MYTH #6: A powered attic fan will cut air-conditioning expenses by exhausting hot air from the attic.
REALITY: The second part of the statement is true: Powered attic ventilators (PAVs) do indeed exhaust air from the attic. But the suction caused by the fan also pulls cool, conditioned air from the living space into the attic. As a result, the PAV is removing the air you just paid to condition, and consuming electricity to boot. The best attic efficiency improvements for cutting AC expenses are air-sealing, insulation, a radiant barrier, and proper passive (no electricity required) ventilation through soffit, gable and ridge vents.

MYTH #7: Energy-saving upgrades like air sealing, insulation and an energy efficient water heater aren’t likely to improve a home’s resale value because they’re features that prospective buyers can’t see.
REALITY: It’s true that a home’s curb appeal has traditionally been defined by visual elements like landscaping, light fixtures, and ample closet space. But these days more and more home buyers are paying attention to an energy-performance feature that’s just as visible: the utility bill. Real estate agents in many parts of the country report that “green” homes with energy-efficient features sell faster and for higher prices than homes without these features.

4 Comments

  1. My utility bill lowered right away when i added insulation and did a walk around to seal all the cracks. the savings i realized helped to pay for a new more efficient water heater. Thanks for the insight. I have had more then one HVAC guy tell me to “over size” my furnace.

  2. Wow, I was about to upgrade my windows. The sales person was very good. I didn’t think about how long it would take to pay for the windows. My guess is that I’ll be dead on gone before they pay for themselves. Thanks for this article and giving me pause in my research to rethink. JR

  3. Robert Johnson

    In regards to attic vents, whole house fans are very efficient when the weather is hot during the day but cool at night (my guess is you’re talking about a fan that only vents the attic). Since we’re usually away during the day, the house sits uncooled and can get very warm (we don’t leave the AC on when we’re not there). When we get home, we crack the windows and turn on the whole house fan. I have a 2600 sq ft home that gets nice and cool after 45 minutes with one whole house fan. The fan sucks in the cooler outside air and vents the hotter air into the attic. You can actually feel the cool air pouring in.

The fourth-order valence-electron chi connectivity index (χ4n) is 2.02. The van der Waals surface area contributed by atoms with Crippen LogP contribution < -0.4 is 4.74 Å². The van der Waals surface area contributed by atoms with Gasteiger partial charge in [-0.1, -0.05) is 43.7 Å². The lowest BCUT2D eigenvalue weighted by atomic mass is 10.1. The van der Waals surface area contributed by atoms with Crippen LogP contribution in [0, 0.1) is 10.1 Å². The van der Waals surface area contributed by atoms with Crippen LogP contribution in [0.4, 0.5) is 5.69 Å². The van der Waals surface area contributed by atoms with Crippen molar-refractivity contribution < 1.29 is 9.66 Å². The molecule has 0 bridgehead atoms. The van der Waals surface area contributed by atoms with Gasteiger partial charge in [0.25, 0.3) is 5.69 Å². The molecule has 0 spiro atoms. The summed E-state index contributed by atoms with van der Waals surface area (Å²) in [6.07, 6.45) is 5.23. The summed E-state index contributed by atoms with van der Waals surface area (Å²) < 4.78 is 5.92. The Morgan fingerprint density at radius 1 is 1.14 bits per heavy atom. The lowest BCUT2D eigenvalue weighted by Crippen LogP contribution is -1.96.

• DRESblog

      Thanks for your comment. You’re correct to point out the difference between “whole-house” fans that pull air from the living space and exhaust it into the attic, and attic fans that exhaust hot air from the attic. Attic fans are generally not recommended when a house is being cooled by an air conditioning system, because they create negative pressure in the attic that can actually pull cool conditioned out of your living space and into the attic. It sounds like you are using your whole-house fan instead of a conventional AC system, which will definitely save money. However, it’s important to be wary of moisture problems that can occur when humid outside air is drawn into the house and comes into contact with cool surfaces, causing condensation to occur. While the air movement might help dry out some of that condensation, we often see homes with these fans begin to develop mold problems in corners, closets, cabinets, and some rooms.